Lesser Goldfinch (Spinus psaltria), 2016-10, adult male, 3-6 February 2016, rural backyard near Salina, Saline County, reported by Kaleb Kroeker, documented with photos. Sixteenth state record.

 

Connecticut Warbler (Oporornis agilis), 2016-21, adult male, 17 May 2016, Lake Lenexa, Blackhoof Park, Johnson County, reported by Matt Gearheart, documented with audio recording of bird vocalizing. Tenth state record.

 

Prairie Warbler (Setophaga discolor), 2016-08, adult male, 10 May 2014, Cimarron National Grasslands campground, Morton County, reported by Will Chatfield-Taylor, documented with photographs.

 

Canyon Towhee (Melozone fusca), 2016-14, adult, 7 May 2016, Point of Rocks, Cimarron National Grassland, Morton County, reported by Will Chatfield-Taylor. Second state record.

 

Canyon Towhee (Melozone fusca), 2016-38, adult, 23 September 2016, Tunnerville Work Station, Cimarron National Grasslands, Morton County, reported by Will Chatfield-Taylor. Third state record.

 

Canyon Towhee (Melozone fusca), 2016-40, adult, 25 September 2016, Point of Rocks, Cimarron National Grassland, Morton County, reported by Will Chatfield-Taylor, documented† with a photograph. Fourth state record.

 

Black-throated Sparrow (Amphispiza bilineata), 2016-01, adult, 2 January 2016, west of Forest City on the Red Hills Christmas Bird Count, Barber County, reported by Kevin Groeneweg. Tenth state record.

 

Hooded Oriole (Icterus cucullatus), 2016-24, adult male, 27 April 2016, urban yard in Manhattan, Riley County, reported by Alice Boyle, documented with photographs and seen by many observers. Second state record.

 

RECORDS NOT ACCEPTED

 

Northern Goshawk (Accipiter gentilis), 2016-06, adult, 6 January 2015, Ft. Riley training area, Geary County. Insufficient details to separate from other accipiter species.

 

Cassinís Vireo (Vireo cassinii), 2016-36, unknown age, 11 September 2016, St. Francis Golf Course, Cheyenne County. Insufficient details to differentiate from very similar Blue-headed Vireo, especially in this time period.

 

Chihuahuan Raven (Corvus cryptoleucus), 2016-18, 4 January 2015, Middle Springs, Cimarron National Grasslands, Morton County. Insufficient details to separate from Common Raven.

 

†Note Ė The KBRC discussed the issue of raven identification extensively at their winter meeting. The consensus, based on discussions and a review of the literature is as follows: Chihuahuan Ravens, which had expanded in to the region previously appear to have been driven back to their historic ranges by Common Ravens. DNA analysis of nesting ravens on the Cimarron National Grasslands in recent years showed that these were in fact Common Ravens. Recent sightings of ravens in western Kansas, when seen in the company of different Buteo species, indicates that Common Ravens are regularly present now.† Common Raven is the largest passerine in North America. Concern over voice appears to be fairly well restricted to the time frame when juvenile Common Ravens had fledged. Juvenile Common Ravens may be confused with adult Chihuahuan Ravens (higher pitched calls), but it is unlikely that adult Common Ravens would be confused with adult Chihuahuan Ravens.† While Chihuahuan Ravens seem to be relatively consistent with their calls throughout their range (generally higher pitched), Common Ravens appear to have more vocalizations.† If vocalizations vary, it is probably a Common Raven.† Therefore, any records of Chihuahuan Ravens need to be treated with great scrutiny in the future given the apparent range changes and population distribution. Reference the following for details concerning challenges of raven identification and distribution: Enggist-Dueblin and Pfister (1997), Boarman and Heinrich (1999), Robbins et al. (2006), Thompson et al. (2011), Dwyer et al. (2013), Magee (2015), Pieplow (2014), Leukering (2015).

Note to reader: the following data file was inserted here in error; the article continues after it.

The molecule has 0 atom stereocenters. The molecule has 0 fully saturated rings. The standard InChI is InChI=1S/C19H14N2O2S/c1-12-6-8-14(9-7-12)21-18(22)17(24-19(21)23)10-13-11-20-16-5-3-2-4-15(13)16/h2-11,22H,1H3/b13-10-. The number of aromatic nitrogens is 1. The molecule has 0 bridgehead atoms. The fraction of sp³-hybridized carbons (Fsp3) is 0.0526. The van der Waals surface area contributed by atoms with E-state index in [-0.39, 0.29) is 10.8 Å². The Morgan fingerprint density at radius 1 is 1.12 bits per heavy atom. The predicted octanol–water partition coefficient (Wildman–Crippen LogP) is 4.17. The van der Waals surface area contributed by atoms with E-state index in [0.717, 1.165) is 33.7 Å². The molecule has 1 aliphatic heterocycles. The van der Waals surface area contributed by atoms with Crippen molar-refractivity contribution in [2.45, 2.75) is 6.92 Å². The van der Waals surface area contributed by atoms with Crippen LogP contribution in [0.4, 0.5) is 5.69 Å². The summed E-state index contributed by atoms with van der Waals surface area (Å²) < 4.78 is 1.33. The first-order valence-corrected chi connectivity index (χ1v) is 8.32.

Black-crested Titmouse (Baeolophus atricristatus), 2016-23, two adult males, 29 May 2016, heavily wooded suburban yard on the edge of Pittsburg, Cherokee County. Insufficient details to separate from other titmouse species.

 

Cave Swallow (Petrochelidon fulva), 2016-47, immature, 16 October 2016, John Redmond Reservoir, Coffey County. Insufficient details to separate from Cliff Swallow.

 

Connecticut Warbler (Oporornis agilis), 2016-15, adult male, 13 May 2013, Burcham Park, Lawrence, Douglas County. Insufficient details to separate from other similar warbler species.

 

Blackpoll Warbler (Setophaga striata), 2016-41, unknown age, 16 October 2016, Lake Parsons, Neosho County. Fall Blackpoll Warblers, along with Pine and Bay-breasted Warblers, make for a complex that is difficult to separate in the field. The description provided did not provide adequate details to confirm the identification.

 

Shiny Cowbird (Molothrus bonariensis), 2016-11, adult female, 24 April 2016, urban backyard birdfeeder, Johnson County. Insufficient details to separate from other cowbird species.

LITERATURE CITED

 

Boarman, William I. and Bernd Heinrich. 1999. Common Raven (Corvus corax), The Birds of North America (P. G. Rodewald, Ed.). Ithaca: Cornell Lab of Ornithology; Retrieved from the Birds of North America: https://birdsna.org/Species-Account/bna/species/comrav.† DOI: 10.2173/bna.476. Accessed 13 February 2017.

 

Dwyer, James F., James C. Bednarz and Ralph J. Raitt. (2013). Chihuahuan Raven (Corvus cryptoleucus), The Birds of North America (P. G. Rodewald, Ed.). Ithaca: Cornell Lab of Ornithology; Retrieved from the Birds of North America: https://birdsna.org/Species-Account/bna/species/chirav.† DOI: 10.2173/bna.606.† Accessed 13 February 2017.

 

Enggist-Dueblin, P. and U. Pfister. 1997. Communication in ravens (Corvus corax): call use in interactions between pair partners. Advances in Ethol. no. 32:122.

 

Leukering, T.† 2015.† Ravens in Colorado: An Impossible Identification?† Colorado Birds 49(4):255-262.

 

Magee, P.† 2015.† Common Ravens Benefit from Human Subsidies in Gunnisonís Sagebrush Sea.† Colorado Birds 49(3):147-162.

 

Pieplow, N.† 2014.† Common vs. Chihuahuan Ravens.† Web page: http://earbirding.com/blog/archives/4736.† Accessed 13 February 2017.

 

Robbins, M.B., S. Patti, A. Nyari, C. Hobbs, and M. C. Thompson.† 2006.† Common Raven Nesting Attempt in Morton County.† KOS Bull. 57(3):27-28.

 

Thompson, M. C., C. A. Ely, B. Gress, C. Otte, S. T. Patti, D. Seibel, and E. A. Young.† 2011.† Birds of Kansas. University Press of Kansas, Lawrence, Kansas. 528 pp.

 

Members of the KBRC voting on these records:

 

Jeff Calhoun

Kevin Groeneweg

Jon King

Terry Mannell

Cheryl Miller

Chuck Otte (secretary)

Eugene A. Young (chair)

 

Submitted by Chuck Otte, KBRC Secretary